Multisystem inflammatory syndrome in children (MIS-C) is a complex, post-COVID-19 spectrum of illness that has affected a small number of children and adolescents. Symptoms can include features of Kawasaki disease, cardiac dysfunction, hypotension and toxic-shock-like signs, abnormal blood coagulation, and prominent GI symptoms. At its core is a hyperinflammatory response that we do not yet fully understand.
· A rheumatologist should be involved whenever MIS-C is suspected.
· Children with hyperinflammation (persistent fever and elevated inflammatory markers) may benefit from immunomodulators, especially if they have organ involvement.
· Based on the evidence, Boston Children’s is primarily using IV immunoglobulin, glucocorticoids, and anakinra.
Most children with MIS-C appear to have been previously healthy, with few or no prior COVID-19 symptoms. Most experts believe that the virus triggers immune dysregulation and hyperinflammation. To manage this inflammatory state, which can lead to multi-organ involvement, rheumatologists should be involved whenever MIS-C is suspected.
A working group at Boston Children’s Hospital has developed a treatment framework based on clinical observations, a handful of published reports and ongoing studies, and results of treatment trials for other inflammatory conditions, including macrophage activation syndrome and hemophagocytic lymphohistiocytosis (HLH). The approach is evolving over time as more is learned about MIS-C.
Immunomodulators in MIS-C
Children with hyperinflammation have persistent fever, markedly elevated inflammatory markers (such as C-reactive protein, D-dimer, and ferritin), and elevated proinflammatory cytokines (such as IL-1 and IL-6).
Because MIS-C is an entirely new condition, we are treating patients with medications that are effective in other inflammatory syndromes and have a safe side effect profile.”– Lauren Henderson
“We are using immunomodulators in this group of patients,” says Boston Children’s rheumatologist Lauren Henderson, MD, MMSc. “Because MIS-C is an entirely new condition, we are treating patients with medications that are effective in other inflammatory syndromes and have a safe side effect profile.”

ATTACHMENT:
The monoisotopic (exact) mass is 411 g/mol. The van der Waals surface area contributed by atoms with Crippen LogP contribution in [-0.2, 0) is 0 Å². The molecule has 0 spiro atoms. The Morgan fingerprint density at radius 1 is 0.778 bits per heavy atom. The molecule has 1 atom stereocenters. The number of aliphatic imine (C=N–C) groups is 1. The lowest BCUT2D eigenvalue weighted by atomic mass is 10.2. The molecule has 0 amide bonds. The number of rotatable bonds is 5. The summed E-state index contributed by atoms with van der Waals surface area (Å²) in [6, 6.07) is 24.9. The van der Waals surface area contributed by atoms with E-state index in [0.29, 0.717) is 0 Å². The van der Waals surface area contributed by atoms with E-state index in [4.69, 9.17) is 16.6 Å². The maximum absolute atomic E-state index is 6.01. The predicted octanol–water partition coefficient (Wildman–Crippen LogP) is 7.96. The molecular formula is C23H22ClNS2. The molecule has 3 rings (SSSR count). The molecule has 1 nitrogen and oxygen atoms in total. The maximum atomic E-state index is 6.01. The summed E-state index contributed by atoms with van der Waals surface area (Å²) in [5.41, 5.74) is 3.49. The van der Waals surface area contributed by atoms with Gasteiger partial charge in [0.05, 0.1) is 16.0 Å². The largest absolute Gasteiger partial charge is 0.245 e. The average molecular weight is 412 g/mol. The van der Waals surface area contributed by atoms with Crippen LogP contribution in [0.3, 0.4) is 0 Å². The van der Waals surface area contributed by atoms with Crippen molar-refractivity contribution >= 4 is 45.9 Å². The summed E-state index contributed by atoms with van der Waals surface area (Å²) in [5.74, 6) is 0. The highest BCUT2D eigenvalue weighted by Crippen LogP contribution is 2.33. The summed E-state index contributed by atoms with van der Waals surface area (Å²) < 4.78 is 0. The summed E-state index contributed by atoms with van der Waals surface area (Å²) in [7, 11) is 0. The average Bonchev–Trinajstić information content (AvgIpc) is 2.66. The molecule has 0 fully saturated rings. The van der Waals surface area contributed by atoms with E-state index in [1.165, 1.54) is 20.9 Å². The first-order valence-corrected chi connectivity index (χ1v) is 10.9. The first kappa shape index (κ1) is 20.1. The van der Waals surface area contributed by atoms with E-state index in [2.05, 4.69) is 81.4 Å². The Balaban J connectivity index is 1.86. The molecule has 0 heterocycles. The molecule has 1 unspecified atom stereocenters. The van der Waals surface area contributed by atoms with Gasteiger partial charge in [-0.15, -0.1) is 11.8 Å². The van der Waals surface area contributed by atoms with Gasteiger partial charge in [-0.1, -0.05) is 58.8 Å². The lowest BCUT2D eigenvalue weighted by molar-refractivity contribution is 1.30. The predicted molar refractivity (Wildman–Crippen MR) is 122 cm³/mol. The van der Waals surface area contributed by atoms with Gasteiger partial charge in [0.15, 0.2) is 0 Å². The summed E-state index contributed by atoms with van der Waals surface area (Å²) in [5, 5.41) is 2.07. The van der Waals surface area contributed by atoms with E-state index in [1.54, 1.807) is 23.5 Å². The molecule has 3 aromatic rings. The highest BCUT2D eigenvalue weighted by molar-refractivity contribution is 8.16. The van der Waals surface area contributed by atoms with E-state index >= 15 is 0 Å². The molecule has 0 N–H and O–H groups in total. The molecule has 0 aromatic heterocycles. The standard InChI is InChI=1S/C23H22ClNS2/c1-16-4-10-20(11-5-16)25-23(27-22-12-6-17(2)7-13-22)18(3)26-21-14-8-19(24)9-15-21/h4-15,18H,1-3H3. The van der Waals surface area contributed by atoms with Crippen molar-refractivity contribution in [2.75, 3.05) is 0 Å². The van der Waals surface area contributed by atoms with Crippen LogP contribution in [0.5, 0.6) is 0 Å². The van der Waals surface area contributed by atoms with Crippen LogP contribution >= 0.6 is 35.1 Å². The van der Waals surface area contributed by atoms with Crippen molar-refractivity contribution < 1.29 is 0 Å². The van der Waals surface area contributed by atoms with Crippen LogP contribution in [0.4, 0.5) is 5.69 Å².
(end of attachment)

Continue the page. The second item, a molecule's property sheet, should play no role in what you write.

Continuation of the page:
The goal of using immunomodulators in MIS-C is to prevent progression to shock, reduce the need for ICU admission or organ support, and prevent coronary artery dilation and aneurysms.
“If a patient has symptoms suggestive of MIS-C, we try to treat them fairly aggressively early on, to avoid decompensation,” says Boston Children’s immunologist Douglas McDonald, MD, PhD.
Choosing a treatment
The most common anti-inflammatory treatments for MIS-C at Boston Children’s have a track record of safe use in children in the setting of infection. Outcomes are being closely tracked at Boston Children’s and internationally.
IV immunoglobulin (IVIG) is a standard first-line treatment for Kawasaki disease to protect the coronary arteries from inflammation, and has been used for decades in immune deficiencies, autoimmune problems, and persistent infections. IVIG is now also used in MIS-C even when there are no clear Kawasaki-like features, although it’s still not clear how much benefit it provides.
Glucocorticoids (methylprednisolone, prednisone, prednisolone, dexamethasone) offer general immune suppression. They are often used in conditions such as shock, acute respiratory distress syndrome, Kawasaki disease, and other inflammatory conditions. Some studies in patients with MERS and SARS showed that the use of glucocorticoids delays viral clearance, and there is some concern that this could also occur in patients with SARS-CoV-2. However, children with MIS-C present late in the infection and test positive for SARS-CoV-2 IgG, suggesting that they have developed an antibody response and that clearig the virus may not be the primary problem in MIS-C.
Anakinra is among several biologic drugs that target specific inflammatory cytokines, based on laboratory findings. It targets IL-1ß, which appears to have an important role in cytokine storm syndrome. Originally developed for rheumatoid arthritis, anakinra has been used in a variety of other inflammatory conditions. A recent uncontrolled study in adults with COVID-19, published May 7 in Lancet Rheumatology, found it to be associated with clinical improvement.